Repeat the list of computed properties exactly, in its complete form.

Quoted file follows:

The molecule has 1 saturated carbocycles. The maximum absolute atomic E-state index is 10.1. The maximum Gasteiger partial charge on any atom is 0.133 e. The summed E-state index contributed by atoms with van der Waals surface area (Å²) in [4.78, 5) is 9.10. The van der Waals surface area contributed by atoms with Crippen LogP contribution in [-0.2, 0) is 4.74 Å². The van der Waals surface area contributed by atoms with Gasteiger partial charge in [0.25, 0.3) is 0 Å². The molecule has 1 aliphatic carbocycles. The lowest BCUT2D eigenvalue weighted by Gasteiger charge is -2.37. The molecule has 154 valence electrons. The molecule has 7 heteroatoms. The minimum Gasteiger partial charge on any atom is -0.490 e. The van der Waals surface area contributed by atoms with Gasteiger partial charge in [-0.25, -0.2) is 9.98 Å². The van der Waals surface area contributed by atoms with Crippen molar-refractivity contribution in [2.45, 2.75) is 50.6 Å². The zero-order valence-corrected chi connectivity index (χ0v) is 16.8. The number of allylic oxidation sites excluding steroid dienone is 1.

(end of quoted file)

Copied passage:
The molecule has 1 saturated carbocycles. The maximum absolute atomic E-state index is 10.1. The maximum Gasteiger partial charge on any atom is 0.133 e. The summed E-state index contributed by atoms with van der Waals surface area (Å²) in [4.78, 5) is 9.10. The van der Waals surface area contributed by atoms with Crippen LogP contribution in [-0.2, 0) is 4.74 Å². The van der Waals surface area contributed by atoms with Gasteiger partial charge in [0.25, 0.3) is 0 Å². The molecule has 1 aliphatic carbocycles. The lowest BCUT2D eigenvalue weighted by Gasteiger charge is -2.37. The molecule has 154 valence electrons. The molecule has 7 heteroatoms. The minimum Gasteiger partial charge on any atom is -0.490 e. The van der Waals surface area contributed by atoms with Gasteiger partial charge in [-0.25, -0.2) is 9.98 Å². The van der Waals surface area contributed by atoms with Crippen molar-refractivity contribution in [2.45, 2.75) is 50.6 Å². The zero-order valence-corrected chi connectivity index (χ0v) is 16.8. The number of allylic oxidation sites excluding steroid dienone is 1.